The word came up with an acquaintance.
I told him it’s the Yiddish words for “year” and “time”
combined: it’s that time of year, it’s the yortsayt.
He laughed — well this was over text, he laugh-emojied —
and said, “So it just means ‘year-time’?”
All of our words are just words.
Anniversary is “year” and “turn”.
They sound inane when you break them down:
Stroller. Sweatshirt. Strawberry,
a red berry which does not come from straw.
I translate picture books to my daughter on the fly,
using my shitty Yiddish to describe a fox in socks
and what happens when you give a mouse a cookie.
We have Yiddish children’s books too
and sometimes she asks her father to read them —
when that happens he makes it up as he goes.
She won’t remember this past year. She’s two.
These days she’s with her friends at an Israeli gan,
comes home and plays with Magna Tiles, with dolls.
I count every minute with her, not in a good way,
still traumatized by the months without help,
when we tossed her between us like hot potato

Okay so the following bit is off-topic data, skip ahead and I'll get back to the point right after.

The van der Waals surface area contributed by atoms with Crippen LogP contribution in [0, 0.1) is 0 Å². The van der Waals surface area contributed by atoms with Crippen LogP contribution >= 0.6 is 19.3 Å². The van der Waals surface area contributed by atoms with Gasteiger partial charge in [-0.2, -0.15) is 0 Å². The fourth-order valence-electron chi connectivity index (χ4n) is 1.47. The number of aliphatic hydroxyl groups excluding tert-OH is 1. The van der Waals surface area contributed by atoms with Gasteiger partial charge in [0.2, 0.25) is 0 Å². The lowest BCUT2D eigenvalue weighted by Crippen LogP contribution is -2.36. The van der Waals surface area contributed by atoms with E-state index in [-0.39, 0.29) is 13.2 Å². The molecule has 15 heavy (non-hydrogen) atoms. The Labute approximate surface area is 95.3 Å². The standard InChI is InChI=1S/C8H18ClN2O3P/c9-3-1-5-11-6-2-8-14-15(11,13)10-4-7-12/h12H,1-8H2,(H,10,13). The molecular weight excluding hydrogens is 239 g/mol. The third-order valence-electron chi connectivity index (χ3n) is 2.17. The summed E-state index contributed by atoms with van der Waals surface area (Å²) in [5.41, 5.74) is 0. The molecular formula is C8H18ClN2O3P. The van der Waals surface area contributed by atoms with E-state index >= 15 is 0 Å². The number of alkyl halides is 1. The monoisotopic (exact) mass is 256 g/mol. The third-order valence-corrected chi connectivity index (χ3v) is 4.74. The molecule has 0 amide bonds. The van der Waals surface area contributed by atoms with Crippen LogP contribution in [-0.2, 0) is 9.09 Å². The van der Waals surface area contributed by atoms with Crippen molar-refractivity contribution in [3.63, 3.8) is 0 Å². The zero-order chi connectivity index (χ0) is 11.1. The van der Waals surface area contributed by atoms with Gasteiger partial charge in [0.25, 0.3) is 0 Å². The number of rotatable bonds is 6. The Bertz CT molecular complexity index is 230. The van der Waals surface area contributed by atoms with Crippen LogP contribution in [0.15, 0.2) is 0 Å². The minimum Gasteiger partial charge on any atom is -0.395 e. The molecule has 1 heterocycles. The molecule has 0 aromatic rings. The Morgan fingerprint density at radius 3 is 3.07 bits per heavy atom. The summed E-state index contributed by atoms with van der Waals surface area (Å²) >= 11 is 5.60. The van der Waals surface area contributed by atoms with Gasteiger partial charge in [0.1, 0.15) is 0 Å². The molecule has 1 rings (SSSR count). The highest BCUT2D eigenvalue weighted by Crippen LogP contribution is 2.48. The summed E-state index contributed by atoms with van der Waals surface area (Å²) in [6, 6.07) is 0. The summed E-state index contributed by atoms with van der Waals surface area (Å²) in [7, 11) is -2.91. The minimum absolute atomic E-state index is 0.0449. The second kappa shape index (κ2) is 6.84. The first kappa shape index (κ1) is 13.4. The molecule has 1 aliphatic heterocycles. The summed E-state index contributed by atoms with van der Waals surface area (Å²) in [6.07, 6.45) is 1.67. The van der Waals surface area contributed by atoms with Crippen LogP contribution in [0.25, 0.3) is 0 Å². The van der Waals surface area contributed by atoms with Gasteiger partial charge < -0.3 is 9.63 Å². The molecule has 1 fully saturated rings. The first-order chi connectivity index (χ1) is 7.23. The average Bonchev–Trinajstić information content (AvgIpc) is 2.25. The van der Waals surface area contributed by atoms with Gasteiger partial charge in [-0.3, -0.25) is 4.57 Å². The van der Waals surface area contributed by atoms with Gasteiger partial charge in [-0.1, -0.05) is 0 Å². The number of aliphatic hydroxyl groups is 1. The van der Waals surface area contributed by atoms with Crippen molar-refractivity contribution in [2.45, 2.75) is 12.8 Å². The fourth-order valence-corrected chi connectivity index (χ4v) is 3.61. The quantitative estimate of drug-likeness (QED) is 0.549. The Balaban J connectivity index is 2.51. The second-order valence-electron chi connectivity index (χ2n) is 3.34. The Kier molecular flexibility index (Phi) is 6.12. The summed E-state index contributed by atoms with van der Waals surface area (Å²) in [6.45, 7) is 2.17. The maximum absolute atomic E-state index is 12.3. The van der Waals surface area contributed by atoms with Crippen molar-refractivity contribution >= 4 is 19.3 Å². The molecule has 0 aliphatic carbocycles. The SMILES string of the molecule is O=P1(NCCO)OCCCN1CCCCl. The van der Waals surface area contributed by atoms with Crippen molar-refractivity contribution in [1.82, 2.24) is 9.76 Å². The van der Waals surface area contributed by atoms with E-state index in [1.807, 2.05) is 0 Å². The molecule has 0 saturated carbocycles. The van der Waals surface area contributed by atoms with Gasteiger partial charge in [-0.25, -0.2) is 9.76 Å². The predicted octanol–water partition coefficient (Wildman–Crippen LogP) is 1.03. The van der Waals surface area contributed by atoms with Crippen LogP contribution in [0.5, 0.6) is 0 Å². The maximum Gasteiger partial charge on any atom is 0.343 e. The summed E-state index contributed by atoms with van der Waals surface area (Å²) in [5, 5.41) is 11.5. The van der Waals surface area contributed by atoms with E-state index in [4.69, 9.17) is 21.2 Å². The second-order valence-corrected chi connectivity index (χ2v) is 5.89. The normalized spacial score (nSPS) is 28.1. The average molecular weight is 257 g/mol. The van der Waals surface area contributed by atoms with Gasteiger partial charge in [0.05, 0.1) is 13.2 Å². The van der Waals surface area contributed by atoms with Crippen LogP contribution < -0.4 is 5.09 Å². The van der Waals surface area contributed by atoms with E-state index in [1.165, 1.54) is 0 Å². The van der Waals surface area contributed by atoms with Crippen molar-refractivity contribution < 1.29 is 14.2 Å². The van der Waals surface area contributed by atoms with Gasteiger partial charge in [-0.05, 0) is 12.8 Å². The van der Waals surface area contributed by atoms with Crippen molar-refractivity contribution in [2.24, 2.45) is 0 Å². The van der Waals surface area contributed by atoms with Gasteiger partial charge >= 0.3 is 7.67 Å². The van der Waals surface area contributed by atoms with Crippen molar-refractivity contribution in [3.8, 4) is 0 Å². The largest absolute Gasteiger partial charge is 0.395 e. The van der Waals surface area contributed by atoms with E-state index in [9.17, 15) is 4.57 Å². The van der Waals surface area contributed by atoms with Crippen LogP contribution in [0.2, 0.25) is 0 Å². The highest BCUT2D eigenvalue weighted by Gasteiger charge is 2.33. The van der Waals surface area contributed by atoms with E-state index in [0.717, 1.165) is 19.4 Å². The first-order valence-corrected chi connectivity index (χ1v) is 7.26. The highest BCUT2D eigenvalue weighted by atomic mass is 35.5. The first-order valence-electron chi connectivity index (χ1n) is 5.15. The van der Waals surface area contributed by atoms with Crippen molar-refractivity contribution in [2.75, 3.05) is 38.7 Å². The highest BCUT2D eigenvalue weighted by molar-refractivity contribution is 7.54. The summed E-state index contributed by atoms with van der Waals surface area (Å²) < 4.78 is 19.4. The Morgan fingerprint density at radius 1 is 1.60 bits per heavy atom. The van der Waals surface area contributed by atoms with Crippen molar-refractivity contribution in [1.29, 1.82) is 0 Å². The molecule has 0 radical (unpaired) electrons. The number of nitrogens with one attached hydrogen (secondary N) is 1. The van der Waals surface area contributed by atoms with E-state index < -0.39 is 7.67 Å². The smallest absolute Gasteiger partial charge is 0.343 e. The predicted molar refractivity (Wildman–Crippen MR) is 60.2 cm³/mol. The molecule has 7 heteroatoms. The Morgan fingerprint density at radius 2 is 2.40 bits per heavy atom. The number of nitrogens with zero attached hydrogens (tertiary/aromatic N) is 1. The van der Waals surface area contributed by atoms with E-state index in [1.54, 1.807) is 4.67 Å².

and learned every crack of the sidewalk on Rexford Drive.
The Yiddish word for pandemic is pandemye
and I never did look up the word for virus.
I don’t talk about it with my daughter; honestly I’m sick
of talking about it with everyone else. (Though here I am.)
We gave her masks for Chanukah and pretended
that she was a big girl now, that this was exciting,
and meanwhile I wanted to cry.
Yortsayt. This year the scales on Yom Kippur
were loaded unfairly for all of us to see.
I have been lucky, privileged. There’s no denying that.
I have a job, my health. I also had
my fourth miscarriage this summer,
my OB telling me the news over her mask.
But it’s a drop of suffering in the ocean of grief.
Recently I learned I’ve been saying one of the words
for ocean wrong. It’s not otsean. It’s okean. My daughter,
protesting the change, prefers yam.
“Neyn okean. Yam.“